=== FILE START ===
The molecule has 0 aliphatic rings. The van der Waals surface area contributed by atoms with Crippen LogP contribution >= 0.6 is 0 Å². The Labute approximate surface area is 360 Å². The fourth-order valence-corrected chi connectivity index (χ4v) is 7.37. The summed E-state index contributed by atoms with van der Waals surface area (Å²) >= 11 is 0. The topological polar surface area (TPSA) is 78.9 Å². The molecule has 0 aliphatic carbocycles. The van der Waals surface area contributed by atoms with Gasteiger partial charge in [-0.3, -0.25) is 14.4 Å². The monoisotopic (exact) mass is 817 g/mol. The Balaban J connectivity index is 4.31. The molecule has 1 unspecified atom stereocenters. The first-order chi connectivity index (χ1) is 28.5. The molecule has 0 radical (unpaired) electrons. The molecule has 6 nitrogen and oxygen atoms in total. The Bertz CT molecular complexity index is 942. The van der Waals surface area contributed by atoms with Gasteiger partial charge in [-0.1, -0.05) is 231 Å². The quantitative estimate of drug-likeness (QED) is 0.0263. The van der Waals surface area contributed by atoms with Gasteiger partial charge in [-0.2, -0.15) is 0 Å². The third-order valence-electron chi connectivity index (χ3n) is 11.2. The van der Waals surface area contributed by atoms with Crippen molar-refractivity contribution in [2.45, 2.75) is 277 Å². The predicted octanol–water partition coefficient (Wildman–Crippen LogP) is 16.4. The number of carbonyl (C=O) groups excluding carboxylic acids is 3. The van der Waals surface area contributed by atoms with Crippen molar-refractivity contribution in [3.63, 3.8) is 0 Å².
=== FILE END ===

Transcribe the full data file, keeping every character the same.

The molecule has 0 aliphatic rings. The van der Waals surface area contributed by atoms with Crippen LogP contribution >= 0.6 is 0 Å². The Labute approximate surface area is 360 Å². The fourth-order valence-corrected chi connectivity index (χ4v) is 7.37. The summed E-state index contributed by atoms with van der Waals surface area (Å²) >= 11 is 0. The topological polar surface area (TPSA) is 78.9 Å². The molecule has 0 aliphatic carbocycles. The van der Waals surface area contributed by atoms with Gasteiger partial charge in [-0.3, -0.25) is 14.4 Å². The monoisotopic (exact) mass is 817 g/mol. The Balaban J connectivity index is 4.31. The molecule has 1 unspecified atom stereocenters. The first-order chi connectivity index (χ1) is 28.5. The molecule has 0 radical (unpaired) electrons. The molecule has 6 nitrogen and oxygen atoms in total. The Bertz CT molecular complexity index is 942. The van der Waals surface area contributed by atoms with Gasteiger partial charge in [-0.1, -0.05) is 231 Å². The quantitative estimate of drug-likeness (QED) is 0.0263. The van der Waals surface area contributed by atoms with Gasteiger partial charge in [-0.2, -0.15) is 0 Å². The third-order valence-electron chi connectivity index (χ3n) is 11.2. The van der Waals surface area contributed by atoms with Crippen molar-refractivity contribution in [2.45, 2.75) is 277 Å². The predicted octanol–water partition coefficient (Wildman–Crippen LogP) is 16.4. The number of carbonyl (C=O) groups excluding carboxylic acids is 3. The van der Waals surface area contributed by atoms with Crippen molar-refractivity contribution in [3.63, 3.8) is 0 Å².